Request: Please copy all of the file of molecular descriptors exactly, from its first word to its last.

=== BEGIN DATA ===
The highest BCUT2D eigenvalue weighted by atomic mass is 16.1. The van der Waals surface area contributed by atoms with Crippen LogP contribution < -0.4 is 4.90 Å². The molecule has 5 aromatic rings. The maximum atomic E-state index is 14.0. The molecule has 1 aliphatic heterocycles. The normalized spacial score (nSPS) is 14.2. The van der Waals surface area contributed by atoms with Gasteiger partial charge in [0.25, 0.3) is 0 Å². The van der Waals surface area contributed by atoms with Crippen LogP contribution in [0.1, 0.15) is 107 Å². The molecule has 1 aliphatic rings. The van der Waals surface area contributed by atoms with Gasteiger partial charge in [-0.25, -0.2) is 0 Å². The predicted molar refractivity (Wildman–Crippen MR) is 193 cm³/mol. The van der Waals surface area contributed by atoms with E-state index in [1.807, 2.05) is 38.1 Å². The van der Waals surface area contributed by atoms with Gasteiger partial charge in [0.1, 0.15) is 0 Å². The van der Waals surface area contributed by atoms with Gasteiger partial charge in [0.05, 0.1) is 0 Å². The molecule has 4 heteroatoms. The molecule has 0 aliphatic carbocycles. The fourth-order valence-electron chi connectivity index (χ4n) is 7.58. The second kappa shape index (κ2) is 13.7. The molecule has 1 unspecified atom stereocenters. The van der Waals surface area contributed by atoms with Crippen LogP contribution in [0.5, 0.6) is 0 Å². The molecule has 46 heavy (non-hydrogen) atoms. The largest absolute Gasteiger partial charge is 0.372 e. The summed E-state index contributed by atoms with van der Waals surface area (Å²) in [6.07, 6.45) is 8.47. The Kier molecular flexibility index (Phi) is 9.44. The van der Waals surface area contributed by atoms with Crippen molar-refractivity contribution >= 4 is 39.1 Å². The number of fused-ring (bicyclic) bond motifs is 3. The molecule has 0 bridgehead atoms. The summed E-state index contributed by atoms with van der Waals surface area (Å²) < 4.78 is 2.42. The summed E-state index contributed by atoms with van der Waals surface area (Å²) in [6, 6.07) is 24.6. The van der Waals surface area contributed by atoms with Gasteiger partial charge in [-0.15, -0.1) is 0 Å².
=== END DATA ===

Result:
The highest BCUT2D eigenvalue weighted by atomic mass is 16.1. The van der Waals surface area contributed by atoms with Crippen LogP contribution < -0.4 is 4.90 Å². The molecule has 5 aromatic rings. The maximum atomic E-state index is 14.0. The molecule has 1 aliphatic heterocycles. The normalized spacial score (nSPS) is 14.2. The van der Waals surface area contributed by atoms with Gasteiger partial charge in [0.25, 0.3) is 0 Å². The van der Waals surface area contributed by atoms with Crippen LogP contribution in [0.1, 0.15) is 107 Å². The molecule has 1 aliphatic rings. The van der Waals surface area contributed by atoms with Gasteiger partial charge in [-0.25, -0.2) is 0 Å². The predicted molar refractivity (Wildman–Crippen MR) is 193 cm³/mol. The van der Waals surface area contributed by atoms with E-state index in [1.807, 2.05) is 38.1 Å². The van der Waals surface area contributed by atoms with Gasteiger partial charge in [0.1, 0.15) is 0 Å². The van der Waals surface area contributed by atoms with Gasteiger partial charge in [0.05, 0.1) is 0 Å². The molecule has 4 heteroatoms. The molecule has 0 aliphatic carbocycles. The fourth-order valence-electron chi connectivity index (χ4n) is 7.58. The second kappa shape index (κ2) is 13.7. The molecule has 1 unspecified atom stereocenters. The van der Waals surface area contributed by atoms with Crippen LogP contribution in [0.5, 0.6) is 0 Å². The molecule has 46 heavy (non-hydrogen) atoms. The largest absolute Gasteiger partial charge is 0.372 e. The summed E-state index contributed by atoms with van der Waals surface area (Å²) in [6.07, 6.45) is 8.47. The Kier molecular flexibility index (Phi) is 9.44. The van der Waals surface area contributed by atoms with Crippen molar-refractivity contribution >= 4 is 39.1 Å². The number of fused-ring (bicyclic) bond motifs is 3. The molecule has 0 bridgehead atoms. The summed E-state index contributed by atoms with van der Waals surface area (Å²) < 4.78 is 2.42. The summed E-state index contributed by atoms with van der Waals surface area (Å²) in [6, 6.07) is 24.6. The van der Waals surface area contributed by atoms with Gasteiger partial charge in [-0.15, -0.1) is 0 Å².